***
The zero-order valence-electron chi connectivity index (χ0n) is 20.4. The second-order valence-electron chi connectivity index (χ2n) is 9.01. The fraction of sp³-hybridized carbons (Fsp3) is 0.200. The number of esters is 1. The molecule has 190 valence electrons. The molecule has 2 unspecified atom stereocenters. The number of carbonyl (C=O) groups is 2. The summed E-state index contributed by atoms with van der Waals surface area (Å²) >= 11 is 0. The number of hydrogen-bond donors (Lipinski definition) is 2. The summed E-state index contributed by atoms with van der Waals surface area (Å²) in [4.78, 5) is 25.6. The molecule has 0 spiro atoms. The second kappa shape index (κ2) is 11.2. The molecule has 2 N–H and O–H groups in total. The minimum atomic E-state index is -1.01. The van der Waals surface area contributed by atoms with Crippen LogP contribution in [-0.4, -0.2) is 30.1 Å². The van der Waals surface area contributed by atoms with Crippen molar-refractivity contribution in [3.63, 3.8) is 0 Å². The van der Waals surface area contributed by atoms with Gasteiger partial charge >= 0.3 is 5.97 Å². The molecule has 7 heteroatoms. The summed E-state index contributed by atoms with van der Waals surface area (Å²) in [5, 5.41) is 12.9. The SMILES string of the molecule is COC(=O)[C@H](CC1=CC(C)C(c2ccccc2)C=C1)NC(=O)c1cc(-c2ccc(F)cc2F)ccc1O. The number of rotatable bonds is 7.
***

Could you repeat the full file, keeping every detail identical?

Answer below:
The zero-order valence-electron chi connectivity index (χ0n) is 20.4. The second-order valence-electron chi connectivity index (χ2n) is 9.01. The fraction of sp³-hybridized carbons (Fsp3) is 0.200. The number of esters is 1. The molecule has 190 valence electrons. The molecule has 2 unspecified atom stereocenters. The number of carbonyl (C=O) groups is 2. The summed E-state index contributed by atoms with van der Waals surface area (Å²) >= 11 is 0. The number of hydrogen-bond donors (Lipinski definition) is 2. The summed E-state index contributed by atoms with van der Waals surface area (Å²) in [4.78, 5) is 25.6. The molecule has 0 spiro atoms. The second kappa shape index (κ2) is 11.2. The molecule has 2 N–H and O–H groups in total. The minimum atomic E-state index is -1.01. The van der Waals surface area contributed by atoms with Crippen LogP contribution in [-0.4, -0.2) is 30.1 Å². The van der Waals surface area contributed by atoms with Crippen molar-refractivity contribution in [3.63, 3.8) is 0 Å². The van der Waals surface area contributed by atoms with Gasteiger partial charge >= 0.3 is 5.97 Å². The molecule has 7 heteroatoms. The summed E-state index contributed by atoms with van der Waals surface area (Å²) in [5, 5.41) is 12.9. The SMILES string of the molecule is COC(=O)[C@H](CC1=CC(C)C(c2ccccc2)C=C1)NC(=O)c1cc(-c2ccc(F)cc2F)ccc1O. The number of rotatable bonds is 7.